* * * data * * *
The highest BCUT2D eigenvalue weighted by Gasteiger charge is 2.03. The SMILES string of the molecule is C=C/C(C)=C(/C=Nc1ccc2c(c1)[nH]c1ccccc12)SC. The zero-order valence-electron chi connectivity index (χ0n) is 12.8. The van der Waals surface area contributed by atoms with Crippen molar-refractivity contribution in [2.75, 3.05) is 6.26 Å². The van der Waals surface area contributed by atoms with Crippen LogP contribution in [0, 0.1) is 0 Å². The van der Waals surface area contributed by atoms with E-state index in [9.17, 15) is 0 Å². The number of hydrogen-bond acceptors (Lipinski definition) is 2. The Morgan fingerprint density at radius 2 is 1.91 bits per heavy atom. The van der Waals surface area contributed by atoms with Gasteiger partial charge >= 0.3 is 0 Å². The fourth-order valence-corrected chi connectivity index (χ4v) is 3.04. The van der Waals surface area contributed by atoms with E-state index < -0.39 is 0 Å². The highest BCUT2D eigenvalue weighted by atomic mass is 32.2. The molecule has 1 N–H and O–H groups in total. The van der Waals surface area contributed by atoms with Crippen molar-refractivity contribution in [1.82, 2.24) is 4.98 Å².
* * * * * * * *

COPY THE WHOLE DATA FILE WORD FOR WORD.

The highest BCUT2D eigenvalue weighted by Gasteiger charge is 2.03. The SMILES string of the molecule is C=C/C(C)=C(/C=Nc1ccc2c(c1)[nH]c1ccccc12)SC. The zero-order valence-electron chi connectivity index (χ0n) is 12.8. The van der Waals surface area contributed by atoms with Crippen molar-refractivity contribution in [2.75, 3.05) is 6.26 Å². The van der Waals surface area contributed by atoms with Crippen LogP contribution in [0, 0.1) is 0 Å². The van der Waals surface area contributed by atoms with E-state index in [9.17, 15) is 0 Å². The number of hydrogen-bond acceptors (Lipinski definition) is 2. The Morgan fingerprint density at radius 2 is 1.91 bits per heavy atom. The van der Waals surface area contributed by atoms with Gasteiger partial charge >= 0.3 is 0 Å². The fourth-order valence-corrected chi connectivity index (χ4v) is 3.04. The van der Waals surface area contributed by atoms with E-state index < -0.39 is 0 Å². The highest BCUT2D eigenvalue weighted by atomic mass is 32.2. The molecule has 1 N–H and O–H groups in total. The van der Waals surface area contributed by atoms with Crippen molar-refractivity contribution in [1.82, 2.24) is 4.98 Å².